With bipartisan support from the United States Senate, Michelle Childs, a U.S. District Court judge for South Carolina has moved one step closer to confirmation for a seat on the federal bench.
On May 26, the Senate Judiciary Committee voted 17-5 to approve Childs’ nomination to the U.S. Court of Appeals for the District of Columbia Circuit. Her nomination will next go to the full Senate for confirmation. Her supporters include Democratic U.S. House Majority Whip Jim Clyburn and GOP Sen. Lindsey Graham.
Childs, a native of Detroit, received her law degree from the University of South Carolina School of Law and started her career as an associate attorney in Nexsen Pruet’s Columbia office, where she practiced employment law, focusing on representing businesses and employers. At Nexsen Pruet, she became the first African American woman to make partner at a major law firm in South Carolina.
Leighton Lord, chairman of the firm, says he and Childs were hired at about the same time and worked together for the first 10 years of their careers. He recalls her as hardworking, engaged, and well-prepared.
“She was great to work with,” he said in a phone interview. “She always kept a cool head and took a measured approach to her cases, which often involved working through heated matters involving employment terminations and other issues.”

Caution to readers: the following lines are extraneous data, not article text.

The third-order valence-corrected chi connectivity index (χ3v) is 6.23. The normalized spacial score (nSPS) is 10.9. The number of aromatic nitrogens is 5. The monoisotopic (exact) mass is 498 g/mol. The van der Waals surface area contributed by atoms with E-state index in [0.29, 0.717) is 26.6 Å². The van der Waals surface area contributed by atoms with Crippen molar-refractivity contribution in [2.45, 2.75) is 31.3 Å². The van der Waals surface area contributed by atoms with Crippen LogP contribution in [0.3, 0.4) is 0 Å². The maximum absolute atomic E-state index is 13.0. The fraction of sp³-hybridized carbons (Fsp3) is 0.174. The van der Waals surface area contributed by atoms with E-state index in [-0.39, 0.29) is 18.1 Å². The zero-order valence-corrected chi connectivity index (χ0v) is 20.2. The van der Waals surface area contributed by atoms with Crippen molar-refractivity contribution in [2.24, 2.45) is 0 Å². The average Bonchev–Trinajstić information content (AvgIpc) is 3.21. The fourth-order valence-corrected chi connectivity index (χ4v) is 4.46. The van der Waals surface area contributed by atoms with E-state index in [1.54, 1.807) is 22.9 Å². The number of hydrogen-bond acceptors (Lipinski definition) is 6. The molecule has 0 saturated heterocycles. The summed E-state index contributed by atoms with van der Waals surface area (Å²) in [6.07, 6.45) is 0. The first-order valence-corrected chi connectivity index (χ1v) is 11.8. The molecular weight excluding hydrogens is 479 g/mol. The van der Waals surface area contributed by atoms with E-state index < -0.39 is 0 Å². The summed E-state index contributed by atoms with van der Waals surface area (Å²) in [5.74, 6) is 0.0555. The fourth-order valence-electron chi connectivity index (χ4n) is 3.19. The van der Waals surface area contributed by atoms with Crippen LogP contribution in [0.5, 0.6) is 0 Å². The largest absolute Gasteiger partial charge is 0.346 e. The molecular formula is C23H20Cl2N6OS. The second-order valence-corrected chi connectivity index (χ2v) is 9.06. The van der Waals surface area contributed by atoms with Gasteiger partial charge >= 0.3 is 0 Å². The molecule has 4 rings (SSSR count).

Prior to Childs’ nomination to the U.S. Court of Appeals, she was on President Joe Biden’s short list of possible nominees to fill retiring Justice Stephen Breyer’s Supreme Court seat.
Graham, who backed Childs’ nomination to the high court expressed his support for her final confirmation to the D.C. Circuit Court of Appeals on his website, echoing Lord’s assessment of her qualifications and temperament.
“Judge Childs would not have been chosen by a conservative Republican president, but she is highly qualified to do the job,” Graham stated. “She has earned a reputation of following the law as it is written, being fair, and having a disposition that lawyers enjoy being in front of.”
In remarks before the Senate Judiciary Committee in support of Childs’ nomination, Clyburn said, “while she has done many extraordinary things, it is her ordinary upbringing that has helped shape her life’s work and made her an example for so many young people in similar circumstances.”
In 2000, Childs left Nexsen Pruet to serve as deputy director of the Division of Labor at the South Carolina Department of Labor, Licensing and Regulation and later was a commissioner on the South Carolina Workers’ Compensation Commission. She began her career on the bench in 2006 when the South Carolina General Assembly elected her to serve as a Richland County Circuit Court judge.
Childs is still close to her former law partners, and she often visits the firm to interact with the younger lawyers, Lord said
Her generosity with young attorneys extends beyond her former firm, William Hubbard, dean of the USC Law School wrote in a statement.
“She is generous with her time and energy, participating in continuing legal education programs and accepting almost every invitation issued by student groups and faculty at this law school,” Hubbard wrote. “She welcomes South Carolina Law students to her chambers to work alongside her and has been a thoughtful mentor to many more.”
It is this down-to-earth-quality that has endeared her to her colleagues of the South Carolina Bar, Lord said and added the diversity she brings to the judiciary extends beyond her race and gender.
“Michelle practiced law on the local level for almost 10 years, then served on the Workers’ Compensation Commission and knows how state government works,” Lord said. “We need all types of judges, and she brings an educational and professional background that is valuable for the court system.”